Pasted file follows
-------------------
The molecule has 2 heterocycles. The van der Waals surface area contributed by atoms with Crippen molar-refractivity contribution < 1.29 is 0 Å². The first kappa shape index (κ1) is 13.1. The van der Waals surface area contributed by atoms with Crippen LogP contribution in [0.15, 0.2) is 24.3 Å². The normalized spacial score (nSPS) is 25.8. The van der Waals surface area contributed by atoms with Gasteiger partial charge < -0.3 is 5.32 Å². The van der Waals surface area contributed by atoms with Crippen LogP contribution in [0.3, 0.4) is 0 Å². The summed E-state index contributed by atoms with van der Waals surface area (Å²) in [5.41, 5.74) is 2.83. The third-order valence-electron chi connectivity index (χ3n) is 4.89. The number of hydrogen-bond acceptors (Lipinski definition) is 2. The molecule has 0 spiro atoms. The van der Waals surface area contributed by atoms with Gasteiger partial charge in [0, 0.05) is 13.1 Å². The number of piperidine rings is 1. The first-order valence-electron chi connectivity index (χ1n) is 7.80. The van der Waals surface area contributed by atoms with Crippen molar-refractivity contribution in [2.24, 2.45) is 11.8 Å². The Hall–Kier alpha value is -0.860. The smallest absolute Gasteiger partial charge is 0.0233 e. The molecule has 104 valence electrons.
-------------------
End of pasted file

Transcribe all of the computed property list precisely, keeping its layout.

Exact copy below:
The molecule has 2 heterocycles. The van der Waals surface area contributed by atoms with Crippen molar-refractivity contribution < 1.29 is 0 Å². The first kappa shape index (κ1) is 13.1. The van der Waals surface area contributed by atoms with Crippen LogP contribution in [0.15, 0.2) is 24.3 Å². The normalized spacial score (nSPS) is 25.8. The van der Waals surface area contributed by atoms with Gasteiger partial charge < -0.3 is 5.32 Å². The van der Waals surface area contributed by atoms with Crippen LogP contribution in [0.3, 0.4) is 0 Å². The summed E-state index contributed by atoms with van der Waals surface area (Å²) in [5.41, 5.74) is 2.83. The third-order valence-electron chi connectivity index (χ3n) is 4.89. The number of hydrogen-bond acceptors (Lipinski definition) is 2. The molecule has 0 spiro atoms. The van der Waals surface area contributed by atoms with Gasteiger partial charge in [0, 0.05) is 13.1 Å². The number of piperidine rings is 1. The first-order valence-electron chi connectivity index (χ1n) is 7.80. The van der Waals surface area contributed by atoms with Crippen molar-refractivity contribution in [2.24, 2.45) is 11.8 Å². The Hall–Kier alpha value is -0.860. The smallest absolute Gasteiger partial charge is 0.0233 e. The molecule has 104 valence electrons.